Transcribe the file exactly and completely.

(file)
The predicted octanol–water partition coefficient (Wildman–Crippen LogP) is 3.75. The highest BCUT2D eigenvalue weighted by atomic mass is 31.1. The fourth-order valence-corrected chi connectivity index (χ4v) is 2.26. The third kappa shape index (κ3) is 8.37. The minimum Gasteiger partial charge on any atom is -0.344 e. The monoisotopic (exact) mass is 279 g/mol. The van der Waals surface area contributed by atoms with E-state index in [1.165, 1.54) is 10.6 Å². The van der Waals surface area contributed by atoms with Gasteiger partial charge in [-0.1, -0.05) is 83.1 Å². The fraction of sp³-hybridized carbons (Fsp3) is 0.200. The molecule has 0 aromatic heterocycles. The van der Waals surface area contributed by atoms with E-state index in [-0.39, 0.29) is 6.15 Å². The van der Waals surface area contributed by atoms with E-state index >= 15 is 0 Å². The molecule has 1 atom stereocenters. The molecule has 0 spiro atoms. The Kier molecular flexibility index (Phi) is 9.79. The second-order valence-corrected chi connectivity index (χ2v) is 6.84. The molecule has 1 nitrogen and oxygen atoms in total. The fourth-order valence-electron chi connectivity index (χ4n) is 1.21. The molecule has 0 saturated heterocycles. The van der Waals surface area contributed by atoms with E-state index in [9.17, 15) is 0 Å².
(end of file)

The predicted octanol–water partition coefficient (Wildman–Crippen LogP) is 3.75. The highest BCUT2D eigenvalue weighted by atomic mass is 31.1. The fourth-order valence-corrected chi connectivity index (χ4v) is 2.26. The third kappa shape index (κ3) is 8.37. The minimum Gasteiger partial charge on any atom is -0.344 e. The monoisotopic (exact) mass is 279 g/mol. The van der Waals surface area contributed by atoms with E-state index in [1.165, 1.54) is 10.6 Å². The van der Waals surface area contributed by atoms with Gasteiger partial charge in [-0.1, -0.05) is 83.1 Å². The fraction of sp³-hybridized carbons (Fsp3) is 0.200. The molecule has 0 aromatic heterocycles. The van der Waals surface area contributed by atoms with E-state index in [-0.39, 0.29) is 6.15 Å². The van der Waals surface area contributed by atoms with E-state index >= 15 is 0 Å². The molecule has 1 atom stereocenters. The molecule has 0 spiro atoms. The Kier molecular flexibility index (Phi) is 9.79. The second-order valence-corrected chi connectivity index (χ2v) is 6.84. The molecule has 1 nitrogen and oxygen atoms in total. The fourth-order valence-electron chi connectivity index (χ4n) is 1.21. The molecule has 0 saturated heterocycles. The van der Waals surface area contributed by atoms with E-state index in [9.17, 15) is 0 Å².